His "Widow Consents That It Shall Be Poets'
Corner In Westminster Abbey.
London, Oct a The Times this morning
publishes the following dispatch from Lady
Tennyson to Canon Prothero, of West
minster Abbey, in regard to her husband's
Decide as you think best If it is thought
better, let him have the flag or England on
his coffin and rest In the churchyard or the
dear place where his happiest days have
been passed. Only let the flag represent
the feeling of his beloved Queen and the na
tion and empiie he loved so dearly,
Fr. Bridge is setting to musio Tennyson's
beautiful poem, "Crossing the Bar," which
the Laureate wrote abont a year and a half
ago. It is intended that the music shall be
played at the poet's funeral.
. HEROES OF COLONIAL TIMES
To Be Bemembered by a Society Formed
by Their Descendants.
New York, Oct 7. Special The So
ciety of Colonial Wars has been incor
porated, perpetuating among their de
scendants the memory of those brave and
hardy men who assisted in establishing the
colonies of America and imperiled their
lives and fortunes in the French and Indian
wars from December 20, 1620, to April 19,
1775, which, preceding tbe revolutionary
struggle, tended to form the glorious free
and independent United States of America
and for tbe collection and preservation ot
historical relies and documents.
THE SUNDAY DISPATCH
Should be handed in at the
East Liberty Branch Office
Not later than -8.S0 o.'clock Saturday
evening. And at the
ALLEGHENY BRANCH OFFICE
Before 8.50 r. n.
Otherwise they will bo too late to
FOSTER ON FINANCES.
The Secretary of the Treasury Makes
His First Campaign Speech.
HE TRIES IT OS IN MARYLAND.
The UcKinley EiJJ Upheld and Wildcat
Tanks Eonghlj Scored.
A KEW AND GOOD USE FOE DEMOCRATS
Frederick, Md., Oct 7. When Hon.
Charles Foster, Secretary of the Treasury,
and party arrived here to-night they were
given a most vociferous reception. They
were escorted to the hall, where the speeches
were to be delivered, by a big procession
and two bands of music. Fully 1,600 peo
ple crowded within the hall to hear Repub
licanism expounded. Other speakers fol
lowed the Secretary of the Treasury. There
was great enthusiasm.
Secretary Foster began his speech by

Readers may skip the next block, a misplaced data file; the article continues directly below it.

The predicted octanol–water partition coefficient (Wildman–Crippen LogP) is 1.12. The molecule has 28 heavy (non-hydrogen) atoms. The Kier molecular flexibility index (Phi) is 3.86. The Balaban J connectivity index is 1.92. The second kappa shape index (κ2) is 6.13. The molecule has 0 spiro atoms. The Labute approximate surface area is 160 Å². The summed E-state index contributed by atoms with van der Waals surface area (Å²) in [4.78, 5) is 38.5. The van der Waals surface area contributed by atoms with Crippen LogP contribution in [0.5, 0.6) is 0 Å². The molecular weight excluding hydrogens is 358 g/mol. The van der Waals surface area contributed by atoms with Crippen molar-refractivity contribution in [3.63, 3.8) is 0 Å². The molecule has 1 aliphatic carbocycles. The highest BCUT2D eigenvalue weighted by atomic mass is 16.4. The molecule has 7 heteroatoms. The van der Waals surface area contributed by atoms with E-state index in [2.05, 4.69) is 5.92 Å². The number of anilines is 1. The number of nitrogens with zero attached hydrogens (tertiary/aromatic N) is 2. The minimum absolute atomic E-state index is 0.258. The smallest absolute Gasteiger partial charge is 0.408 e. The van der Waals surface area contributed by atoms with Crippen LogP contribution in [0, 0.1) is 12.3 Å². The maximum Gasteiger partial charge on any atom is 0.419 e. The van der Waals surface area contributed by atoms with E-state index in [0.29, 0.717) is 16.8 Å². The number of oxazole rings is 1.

contrasting the records of the two parties
during and since the war. He pointed to the
splendid record of the Republican party on
all the momentous questions ot the war and
of reconstruction days. He would not pre
tend to say there was no excuse for the ex
istence of the Democratio party, adding!
"The country needs a good, strong party to
criticise, to find iault, to scold, if you
please; as fault finders thev are a remark
able success. They may be denominated a
common scold. As critics I am not so cer
tain of their value. But as a governing
party this country has no use for them."
He gave the Democrats credit for unusual"
frankness in this campaign. They denied
the constitutionality of protection, and
came out for the habilitation of State banks
of issue. He took up the Democratio charge
that the Treasury is bankrupt, criticising
especially Vice Presidental Candidate Ste
venson for gross ignorance on this question.
"If," said the Secretary, "Mr. Stevenson
were not ignorant upon the subject, he
would know that this administration bad
redeemed and paid off $259,093,650 of its
debt at a cost of more than 296,000,000, and
with a laving in Interest by the time the
right to pay matures oi $55,352,493 51.
TJneqoaled Credit of This
"What about the inability of the Govern
ment to pay abont $50,000,000 of 4 per
cent bonds, the right to pay them maturing
September 1, 1691, and which Mr.'Steven
son says we conld not pay? The holders of
more than $25,000,000 of these bonds re
quested that they be continued at 2 per
cent, and this administration enjoys the
enviable position of having placed a Gov
ernment loan at a lower rate of interest
and in a more advantageous position than
any Government on earth, and illustrated
by a political test that the credit of the